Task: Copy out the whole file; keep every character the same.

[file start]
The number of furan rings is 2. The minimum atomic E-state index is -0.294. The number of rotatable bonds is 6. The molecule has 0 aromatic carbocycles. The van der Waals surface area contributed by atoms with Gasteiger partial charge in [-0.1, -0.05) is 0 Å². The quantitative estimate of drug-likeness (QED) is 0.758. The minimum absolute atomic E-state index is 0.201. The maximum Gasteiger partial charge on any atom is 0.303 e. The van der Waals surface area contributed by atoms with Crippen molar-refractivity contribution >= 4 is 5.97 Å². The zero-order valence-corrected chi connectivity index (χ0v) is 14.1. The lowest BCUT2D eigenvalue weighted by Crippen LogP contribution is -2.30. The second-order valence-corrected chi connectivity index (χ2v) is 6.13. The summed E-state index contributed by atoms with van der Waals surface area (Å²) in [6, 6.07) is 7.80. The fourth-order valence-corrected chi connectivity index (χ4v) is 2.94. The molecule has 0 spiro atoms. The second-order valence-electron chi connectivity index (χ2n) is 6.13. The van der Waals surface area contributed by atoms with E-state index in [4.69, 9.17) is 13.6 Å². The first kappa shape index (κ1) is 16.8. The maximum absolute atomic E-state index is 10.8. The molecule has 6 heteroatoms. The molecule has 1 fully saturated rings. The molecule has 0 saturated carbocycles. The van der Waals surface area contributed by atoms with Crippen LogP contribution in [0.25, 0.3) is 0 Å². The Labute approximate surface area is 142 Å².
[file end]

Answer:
The number of furan rings is 2. The minimum atomic E-state index is -0.294. The number of rotatable bonds is 6. The molecule has 0 aromatic carbocycles. The van der Waals surface area contributed by atoms with Gasteiger partial charge in [-0.1, -0.05) is 0 Å². The quantitative estimate of drug-likeness (QED) is 0.758. The minimum absolute atomic E-state index is 0.201. The maximum Gasteiger partial charge on any atom is 0.303 e. The van der Waals surface area contributed by atoms with Crippen molar-refractivity contribution >= 4 is 5.97 Å². The zero-order valence-corrected chi connectivity index (χ0v) is 14.1. The lowest BCUT2D eigenvalue weighted by Crippen LogP contribution is -2.30. The second-order valence-corrected chi connectivity index (χ2v) is 6.13. The summed E-state index contributed by atoms with van der Waals surface area (Å²) in [6, 6.07) is 7.80. The fourth-order valence-corrected chi connectivity index (χ4v) is 2.94. The molecule has 0 spiro atoms. The second-order valence-electron chi connectivity index (χ2n) is 6.13. The van der Waals surface area contributed by atoms with E-state index in [4.69, 9.17) is 13.6 Å². The first kappa shape index (κ1) is 16.8. The maximum absolute atomic E-state index is 10.8. The molecule has 6 heteroatoms. The molecule has 1 fully saturated rings. The molecule has 0 saturated carbocycles. The van der Waals surface area contributed by atoms with Crippen LogP contribution in [0.25, 0.3) is 0 Å². The Labute approximate surface area is 142 Å².